Do you switch your camera on at online meetings?
Camera equality: how does switching off your camera affect online meetings?
I coached a team manager the other day and they started our session sharing their frustration about virtual meetings. They found it annoying and upsetting that some people didn’t turn their camera on, “It’s unfair, I do. And I find it hard to tell if they’re really engaged”. Sound familiar?
The group dynamic that develops when we gather in person also naturally develops when we meet online. In fact, I think we become even more sensitive and react to every click of someone else’s mouse, sometimes interpreting it in quite extreme ways. There’s a dangerous combination of underestimating the impact of our own keyboard actions, which take mere milliseconds to complete, while being highly sensitive to the impact of keyboard strokes by others.
So, what impact does switching off our camera, and not showing our face, have? The answer is, of course, it depends. If no-one has their camera on, and it’s been agreed upfront that we’re going to be voice-only', then no problem at all. Voice and camera parity.
The tension develops when some of us do, and some of us don’t, show our faces. Check-in with yourself, when you’ve had your camera on at a meeting, and someone else chooses voice only, did any of the following thoughts cross your mind?
- “They’re not listening and don’t really want to be at this meeting.”
- “Hey, I showed myself, despite feeling grotty this morning.”
- “Wonder what they’re really doing.”
- “Wonder if they’re still wearing pyjamas.”
- “Their broadband can’t be that weak”
These thoughts are not harmless and irrelevant. They reflect confusion, vulnerability, resentment, misunderstanding and a loss of connection. These emotions swirl around just below the waterline, unconsciously influencing and distorting the group dynamic and how we communicate.
A mixture of cameras on and off also makes it harder for the meeting leader to allocate their attention equally. Their brain must now reconcile 'faces with voices' with 'faceless voices'. Sure, we can do it, and are growing accustomed to it, but it creates strain, and our attention is fragmented. Research already shows we’re distracted by our own face on the screen. Add to that the need to consciously remember to equally prioritise those we can hear, but not see. More demands on our attention.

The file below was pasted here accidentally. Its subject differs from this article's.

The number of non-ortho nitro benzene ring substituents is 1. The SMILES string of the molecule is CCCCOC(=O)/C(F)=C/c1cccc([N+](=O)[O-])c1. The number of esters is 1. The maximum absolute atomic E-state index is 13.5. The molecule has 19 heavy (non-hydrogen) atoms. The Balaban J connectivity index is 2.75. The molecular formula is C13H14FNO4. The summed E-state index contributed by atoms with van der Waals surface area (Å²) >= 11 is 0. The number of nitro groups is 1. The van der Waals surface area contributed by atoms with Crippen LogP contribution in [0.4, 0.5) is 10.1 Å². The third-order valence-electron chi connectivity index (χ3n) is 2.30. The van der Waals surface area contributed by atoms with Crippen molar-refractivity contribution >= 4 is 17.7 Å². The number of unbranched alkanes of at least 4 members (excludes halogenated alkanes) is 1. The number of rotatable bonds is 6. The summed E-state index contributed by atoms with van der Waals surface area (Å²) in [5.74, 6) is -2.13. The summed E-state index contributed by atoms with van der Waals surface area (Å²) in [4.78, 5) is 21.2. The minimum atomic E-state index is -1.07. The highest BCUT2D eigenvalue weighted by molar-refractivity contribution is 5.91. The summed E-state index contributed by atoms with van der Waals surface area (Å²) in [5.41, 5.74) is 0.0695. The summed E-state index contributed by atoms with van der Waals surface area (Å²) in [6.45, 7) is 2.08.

There are, of course, valid reasons why we switch off our camera. The internet connection may be weak, and experience may have shown that if everyone has their camera on, the platform crashes. Alternatively, you may be running a session where you want specific people to be more able to focus on each other. If I run a session where two people are working together in a role-play or a coaching interaction, I sometimes ask other group members to turn off their cameras which allows them to blend more into the background, giving the other two centre stage.
You may be thinking, “Hey, if I want to keep my camera off, I will. I have the right to decide.” Of course, you do. I’m not suggesting we must switch on our camera. I am suggesting we consider the impact switching it off may have on others, and then make a more informed choice.
If you’d like to reduce disruptive undercurrents caused by 'camera inequality', here are five top tips.
1. Clarify and be explicit about your remote working and online meeting practices and preferences as a team manager. State your preference is for a consistent medium for all meeting attendees with cameras on unless there are exceptional circumstances.
2. To facilitate camera equality, set the scene at the start of the meeting. For example:
“I’d love us all to turn our camera on, so we can all see each other. Would you all do that now, please? I find it difficult when I can see some people and not others, and it’s easier for the whole group if we’re all communicating through the same medium.”
Use humour and encourage everyone to turn their camera’s on. “Hey, let’s all turn our cameras on to see each other. We’ve no Medusa here.”
3. If someone consistently keeps their camera off, explore why in an individual meeting. There may be more to it than you think. Be on the alert for possible mental health issues. Be supportive and explain how 'voice only' adds complexity to the group dynamic. Try and find solutions. If the person’s camera really cannot be on all the time, try one of the following:
- Experiment with them turning the camera on briefly at the start of the meeting for the welcome and check-in.
- Have a check-in with the group at the start of the meeting, where the person has the opportunity to explain why their camera can’t go on, and express regret that they can’t show their face, acknowledging how much they appreciate seeing everyone else.
4. If you don’t want to switch on your camera, be genuine and explain why to the rest of the group. It helps them understand and not jump to conclusions. It’s important that you’ve got a genuine reason and are being sincere.
5. Be refreshingly 20th century?! Try voice-only telephone conference calls for a change. You’d be surprised how many people find it a relief not to look at a screen, and to enjoy the freedom to walk about with earphones in. Immediate voice equality.
I’m sure there are lots of other ideas and views out there, feel free to chip in. And do let me know how it goes if you try out one of the above suggestions.